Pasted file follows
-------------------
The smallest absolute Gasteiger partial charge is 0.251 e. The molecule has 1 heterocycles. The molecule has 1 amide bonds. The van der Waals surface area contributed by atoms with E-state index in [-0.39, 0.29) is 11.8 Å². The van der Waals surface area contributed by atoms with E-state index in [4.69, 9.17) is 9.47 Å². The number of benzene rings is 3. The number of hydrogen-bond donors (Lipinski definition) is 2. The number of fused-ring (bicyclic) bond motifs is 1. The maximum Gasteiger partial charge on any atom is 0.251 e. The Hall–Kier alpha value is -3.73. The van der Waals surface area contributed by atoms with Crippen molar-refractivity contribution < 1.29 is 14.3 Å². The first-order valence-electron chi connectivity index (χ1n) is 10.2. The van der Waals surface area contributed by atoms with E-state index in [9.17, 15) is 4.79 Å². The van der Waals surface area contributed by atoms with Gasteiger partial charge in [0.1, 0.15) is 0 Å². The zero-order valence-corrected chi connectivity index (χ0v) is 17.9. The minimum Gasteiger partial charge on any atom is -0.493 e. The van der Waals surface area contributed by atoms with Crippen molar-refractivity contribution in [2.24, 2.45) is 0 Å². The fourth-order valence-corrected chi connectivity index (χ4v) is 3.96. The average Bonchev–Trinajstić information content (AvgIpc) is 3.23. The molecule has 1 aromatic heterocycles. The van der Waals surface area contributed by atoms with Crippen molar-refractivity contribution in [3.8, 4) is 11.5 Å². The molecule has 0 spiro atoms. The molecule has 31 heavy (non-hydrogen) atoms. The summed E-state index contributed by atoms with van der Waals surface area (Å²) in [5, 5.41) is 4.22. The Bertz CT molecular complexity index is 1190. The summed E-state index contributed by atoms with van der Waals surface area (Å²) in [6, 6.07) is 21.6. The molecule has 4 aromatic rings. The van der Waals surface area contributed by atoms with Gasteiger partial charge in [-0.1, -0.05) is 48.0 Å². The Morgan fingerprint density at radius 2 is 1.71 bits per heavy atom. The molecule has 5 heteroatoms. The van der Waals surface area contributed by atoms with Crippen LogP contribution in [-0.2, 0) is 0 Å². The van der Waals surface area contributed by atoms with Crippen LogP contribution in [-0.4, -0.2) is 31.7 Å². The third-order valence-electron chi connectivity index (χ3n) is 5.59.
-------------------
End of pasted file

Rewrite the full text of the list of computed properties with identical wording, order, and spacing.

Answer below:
The smallest absolute Gasteiger partial charge is 0.251 e. The molecule has 1 heterocycles. The molecule has 1 amide bonds. The van der Waals surface area contributed by atoms with E-state index in [-0.39, 0.29) is 11.8 Å². The van der Waals surface area contributed by atoms with E-state index in [4.69, 9.17) is 9.47 Å². The number of benzene rings is 3. The number of hydrogen-bond donors (Lipinski definition) is 2. The number of fused-ring (bicyclic) bond motifs is 1. The maximum Gasteiger partial charge on any atom is 0.251 e. The Hall–Kier alpha value is -3.73. The van der Waals surface area contributed by atoms with Crippen molar-refractivity contribution < 1.29 is 14.3 Å². The first-order valence-electron chi connectivity index (χ1n) is 10.2. The van der Waals surface area contributed by atoms with E-state index in [9.17, 15) is 4.79 Å². The van der Waals surface area contributed by atoms with Gasteiger partial charge in [0.1, 0.15) is 0 Å². The zero-order valence-corrected chi connectivity index (χ0v) is 17.9. The minimum Gasteiger partial charge on any atom is -0.493 e. The van der Waals surface area contributed by atoms with Crippen molar-refractivity contribution in [2.24, 2.45) is 0 Å². The fourth-order valence-corrected chi connectivity index (χ4v) is 3.96. The average Bonchev–Trinajstić information content (AvgIpc) is 3.23. The molecule has 1 aromatic heterocycles. The van der Waals surface area contributed by atoms with Crippen molar-refractivity contribution in [3.8, 4) is 11.5 Å². The molecule has 0 spiro atoms. The molecule has 31 heavy (non-hydrogen) atoms. The summed E-state index contributed by atoms with van der Waals surface area (Å²) in [5, 5.41) is 4.22. The Bertz CT molecular complexity index is 1190. The summed E-state index contributed by atoms with van der Waals surface area (Å²) in [6, 6.07) is 21.6. The molecule has 4 aromatic rings. The van der Waals surface area contributed by atoms with Gasteiger partial charge in [-0.1, -0.05) is 48.0 Å². The Morgan fingerprint density at radius 2 is 1.71 bits per heavy atom. The molecule has 5 heteroatoms. The van der Waals surface area contributed by atoms with Crippen LogP contribution in [-0.2, 0) is 0 Å². The van der Waals surface area contributed by atoms with Crippen LogP contribution in [-0.4, -0.2) is 31.7 Å². The third-order valence-electron chi connectivity index (χ3n) is 5.59.